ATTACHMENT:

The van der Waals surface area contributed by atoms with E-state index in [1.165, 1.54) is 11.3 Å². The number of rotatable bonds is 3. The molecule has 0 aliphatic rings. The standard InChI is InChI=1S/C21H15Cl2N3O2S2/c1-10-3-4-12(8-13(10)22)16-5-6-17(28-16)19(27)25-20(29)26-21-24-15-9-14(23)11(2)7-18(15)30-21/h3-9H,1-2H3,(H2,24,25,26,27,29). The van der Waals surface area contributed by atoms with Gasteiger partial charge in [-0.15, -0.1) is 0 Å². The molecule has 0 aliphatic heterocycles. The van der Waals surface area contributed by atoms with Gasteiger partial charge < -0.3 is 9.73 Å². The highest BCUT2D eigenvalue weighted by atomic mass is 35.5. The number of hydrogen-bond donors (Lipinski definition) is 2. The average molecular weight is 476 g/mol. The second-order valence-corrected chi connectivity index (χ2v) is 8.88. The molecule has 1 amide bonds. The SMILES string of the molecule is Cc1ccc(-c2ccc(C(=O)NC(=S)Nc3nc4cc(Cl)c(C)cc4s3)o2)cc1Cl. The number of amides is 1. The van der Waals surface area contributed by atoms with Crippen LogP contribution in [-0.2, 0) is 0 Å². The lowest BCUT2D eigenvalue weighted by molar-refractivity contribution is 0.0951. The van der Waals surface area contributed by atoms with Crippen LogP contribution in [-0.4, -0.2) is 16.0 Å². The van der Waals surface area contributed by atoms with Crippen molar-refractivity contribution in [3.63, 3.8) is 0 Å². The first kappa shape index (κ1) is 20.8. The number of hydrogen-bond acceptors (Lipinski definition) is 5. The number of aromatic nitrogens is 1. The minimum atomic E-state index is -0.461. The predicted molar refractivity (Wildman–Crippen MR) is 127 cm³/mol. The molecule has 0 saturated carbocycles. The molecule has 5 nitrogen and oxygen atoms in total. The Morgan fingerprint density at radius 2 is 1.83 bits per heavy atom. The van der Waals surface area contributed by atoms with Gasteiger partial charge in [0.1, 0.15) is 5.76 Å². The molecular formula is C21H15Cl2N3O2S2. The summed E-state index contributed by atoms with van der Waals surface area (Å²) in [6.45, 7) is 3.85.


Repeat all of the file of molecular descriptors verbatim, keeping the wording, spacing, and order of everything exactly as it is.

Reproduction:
The van der Waals surface area contributed by atoms with E-state index in [1.165, 1.54) is 11.3 Å². The number of rotatable bonds is 3. The molecule has 0 aliphatic rings. The standard InChI is InChI=1S/C21H15Cl2N3O2S2/c1-10-3-4-12(8-13(10)22)16-5-6-17(28-16)19(27)25-20(29)26-21-24-15-9-14(23)11(2)7-18(15)30-21/h3-9H,1-2H3,(H2,24,25,26,27,29). The van der Waals surface area contributed by atoms with Gasteiger partial charge in [-0.15, -0.1) is 0 Å². The molecule has 0 aliphatic heterocycles. The van der Waals surface area contributed by atoms with Gasteiger partial charge < -0.3 is 9.73 Å². The highest BCUT2D eigenvalue weighted by atomic mass is 35.5. The number of hydrogen-bond donors (Lipinski definition) is 2. The average molecular weight is 476 g/mol. The second-order valence-corrected chi connectivity index (χ2v) is 8.88. The molecule has 1 amide bonds. The SMILES string of the molecule is Cc1ccc(-c2ccc(C(=O)NC(=S)Nc3nc4cc(Cl)c(C)cc4s3)o2)cc1Cl. The number of amides is 1. The van der Waals surface area contributed by atoms with Crippen LogP contribution in [-0.2, 0) is 0 Å². The lowest BCUT2D eigenvalue weighted by molar-refractivity contribution is 0.0951. The van der Waals surface area contributed by atoms with Crippen LogP contribution in [-0.4, -0.2) is 16.0 Å². The van der Waals surface area contributed by atoms with Crippen molar-refractivity contribution in [3.63, 3.8) is 0 Å². The first kappa shape index (κ1) is 20.8. The number of hydrogen-bond acceptors (Lipinski definition) is 5. The number of aromatic nitrogens is 1. The minimum atomic E-state index is -0.461. The predicted molar refractivity (Wildman–Crippen MR) is 127 cm³/mol. The molecule has 0 saturated carbocycles. The molecule has 5 nitrogen and oxygen atoms in total. The Morgan fingerprint density at radius 2 is 1.83 bits per heavy atom. The van der Waals surface area contributed by atoms with Gasteiger partial charge in [0.1, 0.15) is 5.76 Å². The molecular formula is C21H15Cl2N3O2S2. The summed E-state index contributed by atoms with van der Waals surface area (Å²) in [6.45, 7) is 3.85.